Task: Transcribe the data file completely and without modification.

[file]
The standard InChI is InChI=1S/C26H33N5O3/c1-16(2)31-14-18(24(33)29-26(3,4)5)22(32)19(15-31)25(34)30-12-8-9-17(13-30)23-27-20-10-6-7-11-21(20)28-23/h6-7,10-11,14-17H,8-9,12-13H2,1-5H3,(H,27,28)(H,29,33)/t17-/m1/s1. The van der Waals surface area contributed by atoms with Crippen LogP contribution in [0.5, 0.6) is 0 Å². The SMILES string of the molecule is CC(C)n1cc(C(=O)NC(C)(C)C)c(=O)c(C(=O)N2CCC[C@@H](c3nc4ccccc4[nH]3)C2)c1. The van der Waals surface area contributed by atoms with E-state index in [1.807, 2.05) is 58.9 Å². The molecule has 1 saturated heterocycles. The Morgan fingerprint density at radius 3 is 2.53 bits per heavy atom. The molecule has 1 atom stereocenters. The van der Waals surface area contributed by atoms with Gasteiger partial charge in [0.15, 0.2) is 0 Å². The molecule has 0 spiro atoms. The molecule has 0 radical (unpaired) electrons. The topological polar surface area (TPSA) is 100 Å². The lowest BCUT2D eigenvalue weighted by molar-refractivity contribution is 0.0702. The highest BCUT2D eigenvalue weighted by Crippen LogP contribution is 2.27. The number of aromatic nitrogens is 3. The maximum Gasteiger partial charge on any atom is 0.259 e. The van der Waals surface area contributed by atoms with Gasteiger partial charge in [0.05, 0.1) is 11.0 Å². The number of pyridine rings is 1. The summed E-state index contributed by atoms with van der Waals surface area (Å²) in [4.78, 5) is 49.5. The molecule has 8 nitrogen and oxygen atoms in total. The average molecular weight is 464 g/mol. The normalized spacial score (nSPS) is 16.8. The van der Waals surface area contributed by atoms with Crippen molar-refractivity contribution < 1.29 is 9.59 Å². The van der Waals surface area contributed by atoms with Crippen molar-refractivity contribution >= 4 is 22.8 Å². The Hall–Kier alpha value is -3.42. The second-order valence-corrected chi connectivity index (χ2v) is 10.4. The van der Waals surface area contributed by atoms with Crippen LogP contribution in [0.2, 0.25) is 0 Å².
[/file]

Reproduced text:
The standard InChI is InChI=1S/C26H33N5O3/c1-16(2)31-14-18(24(33)29-26(3,4)5)22(32)19(15-31)25(34)30-12-8-9-17(13-30)23-27-20-10-6-7-11-21(20)28-23/h6-7,10-11,14-17H,8-9,12-13H2,1-5H3,(H,27,28)(H,29,33)/t17-/m1/s1. The van der Waals surface area contributed by atoms with Crippen LogP contribution in [0.5, 0.6) is 0 Å². The SMILES string of the molecule is CC(C)n1cc(C(=O)NC(C)(C)C)c(=O)c(C(=O)N2CCC[C@@H](c3nc4ccccc4[nH]3)C2)c1. The van der Waals surface area contributed by atoms with E-state index in [1.807, 2.05) is 58.9 Å². The molecule has 1 saturated heterocycles. The Morgan fingerprint density at radius 3 is 2.53 bits per heavy atom. The molecule has 1 atom stereocenters. The van der Waals surface area contributed by atoms with Gasteiger partial charge in [0.15, 0.2) is 0 Å². The molecule has 0 spiro atoms. The molecule has 0 radical (unpaired) electrons. The topological polar surface area (TPSA) is 100 Å². The lowest BCUT2D eigenvalue weighted by molar-refractivity contribution is 0.0702. The highest BCUT2D eigenvalue weighted by Crippen LogP contribution is 2.27. The number of aromatic nitrogens is 3. The maximum Gasteiger partial charge on any atom is 0.259 e. The van der Waals surface area contributed by atoms with Gasteiger partial charge in [0.05, 0.1) is 11.0 Å². The number of pyridine rings is 1. The summed E-state index contributed by atoms with van der Waals surface area (Å²) in [4.78, 5) is 49.5. The molecule has 8 nitrogen and oxygen atoms in total. The average molecular weight is 464 g/mol. The normalized spacial score (nSPS) is 16.8. The van der Waals surface area contributed by atoms with Crippen molar-refractivity contribution < 1.29 is 9.59 Å². The van der Waals surface area contributed by atoms with Crippen molar-refractivity contribution >= 4 is 22.8 Å². The Hall–Kier alpha value is -3.42. The second-order valence-corrected chi connectivity index (χ2v) is 10.4. The van der Waals surface area contributed by atoms with Crippen LogP contribution in [0.2, 0.25) is 0 Å².